What do you do when you visit a website for the first time? Perhaps you write down lists of things you like and don’t like about the design. Or maybe you take time from the task at hand to think about how it makes you feel. Personally, I like to talk out loud about the things I’m doing on the screen because I enjoy the looks I get from people around me.
When conducting a usability test, don’t take your test subject out of their natural exploration process by throwing a bunch of predetermined questions at them. Instead, capture their own questions as they breakdown what they’re looking at. Whether someone is visiting a new website or using a product for the first time, they think through basic questions such as:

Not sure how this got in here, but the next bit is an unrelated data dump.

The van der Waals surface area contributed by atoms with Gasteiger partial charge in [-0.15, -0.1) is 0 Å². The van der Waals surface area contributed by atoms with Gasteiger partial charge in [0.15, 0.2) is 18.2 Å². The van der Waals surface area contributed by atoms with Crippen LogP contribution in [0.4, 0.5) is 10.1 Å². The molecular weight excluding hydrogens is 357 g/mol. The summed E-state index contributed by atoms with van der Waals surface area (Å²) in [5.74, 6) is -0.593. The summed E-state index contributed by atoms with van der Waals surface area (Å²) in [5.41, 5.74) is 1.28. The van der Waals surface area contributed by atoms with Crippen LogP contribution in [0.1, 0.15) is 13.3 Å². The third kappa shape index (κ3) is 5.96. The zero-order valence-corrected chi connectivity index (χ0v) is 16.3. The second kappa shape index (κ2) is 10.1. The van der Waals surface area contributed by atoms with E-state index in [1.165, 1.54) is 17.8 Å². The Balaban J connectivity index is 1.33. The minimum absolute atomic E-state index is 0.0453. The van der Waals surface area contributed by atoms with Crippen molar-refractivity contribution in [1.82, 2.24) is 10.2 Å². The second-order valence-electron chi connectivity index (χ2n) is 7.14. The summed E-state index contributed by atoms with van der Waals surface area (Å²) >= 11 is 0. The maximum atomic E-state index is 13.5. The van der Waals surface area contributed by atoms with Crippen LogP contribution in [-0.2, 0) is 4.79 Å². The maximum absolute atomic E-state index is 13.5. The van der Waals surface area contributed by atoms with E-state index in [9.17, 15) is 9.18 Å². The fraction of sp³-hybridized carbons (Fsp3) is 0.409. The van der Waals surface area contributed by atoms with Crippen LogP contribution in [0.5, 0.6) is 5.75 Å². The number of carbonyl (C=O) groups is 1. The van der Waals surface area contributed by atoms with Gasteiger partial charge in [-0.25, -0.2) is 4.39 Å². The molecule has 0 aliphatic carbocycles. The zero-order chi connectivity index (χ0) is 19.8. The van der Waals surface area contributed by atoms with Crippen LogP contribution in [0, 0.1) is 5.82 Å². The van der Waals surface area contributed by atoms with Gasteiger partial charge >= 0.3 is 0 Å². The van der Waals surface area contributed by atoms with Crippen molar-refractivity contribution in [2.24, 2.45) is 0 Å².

- What can I do with this?
- What does that button do?
- Where is the information I’m looking for?
- What are they asking me to do?
- Is this something I want?
You’ll be surprised how simple your users’ questions are, and how often you’re not addressing them.
Make sure your website or product answers every one of those questions. The most common questions should be answered first. It’s okay to not answer each question explicitly, but users should be able to quickly figure it out themselves by briefly playing with a feature.
In design, it’s never about you. Even when you’re looking for answers they can often be found in someone else’s questions.